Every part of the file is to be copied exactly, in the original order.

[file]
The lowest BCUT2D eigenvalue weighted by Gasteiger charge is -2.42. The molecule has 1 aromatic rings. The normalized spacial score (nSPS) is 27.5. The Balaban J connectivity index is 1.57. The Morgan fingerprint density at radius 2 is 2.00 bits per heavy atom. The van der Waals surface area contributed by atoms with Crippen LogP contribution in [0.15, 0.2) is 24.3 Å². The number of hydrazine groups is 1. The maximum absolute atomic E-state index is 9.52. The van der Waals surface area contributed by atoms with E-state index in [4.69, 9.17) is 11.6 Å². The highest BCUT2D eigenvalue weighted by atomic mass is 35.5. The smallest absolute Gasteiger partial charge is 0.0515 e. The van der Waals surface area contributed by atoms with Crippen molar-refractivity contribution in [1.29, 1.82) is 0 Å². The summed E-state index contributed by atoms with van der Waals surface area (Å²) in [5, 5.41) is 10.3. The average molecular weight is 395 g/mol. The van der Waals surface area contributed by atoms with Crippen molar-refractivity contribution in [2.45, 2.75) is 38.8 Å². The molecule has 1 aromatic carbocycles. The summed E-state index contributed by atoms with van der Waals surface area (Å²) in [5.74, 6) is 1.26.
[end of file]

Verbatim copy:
The lowest BCUT2D eigenvalue weighted by Gasteiger charge is -2.42. The molecule has 1 aromatic rings. The normalized spacial score (nSPS) is 27.5. The Balaban J connectivity index is 1.57. The Morgan fingerprint density at radius 2 is 2.00 bits per heavy atom. The van der Waals surface area contributed by atoms with Crippen LogP contribution in [0.15, 0.2) is 24.3 Å². The number of hydrazine groups is 1. The maximum absolute atomic E-state index is 9.52. The van der Waals surface area contributed by atoms with E-state index in [4.69, 9.17) is 11.6 Å². The highest BCUT2D eigenvalue weighted by atomic mass is 35.5. The smallest absolute Gasteiger partial charge is 0.0515 e. The van der Waals surface area contributed by atoms with Crippen molar-refractivity contribution in [1.29, 1.82) is 0 Å². The summed E-state index contributed by atoms with van der Waals surface area (Å²) in [5, 5.41) is 10.3. The average molecular weight is 395 g/mol. The van der Waals surface area contributed by atoms with Crippen molar-refractivity contribution in [2.45, 2.75) is 38.8 Å². The molecule has 1 aromatic carbocycles. The summed E-state index contributed by atoms with van der Waals surface area (Å²) in [5.74, 6) is 1.26.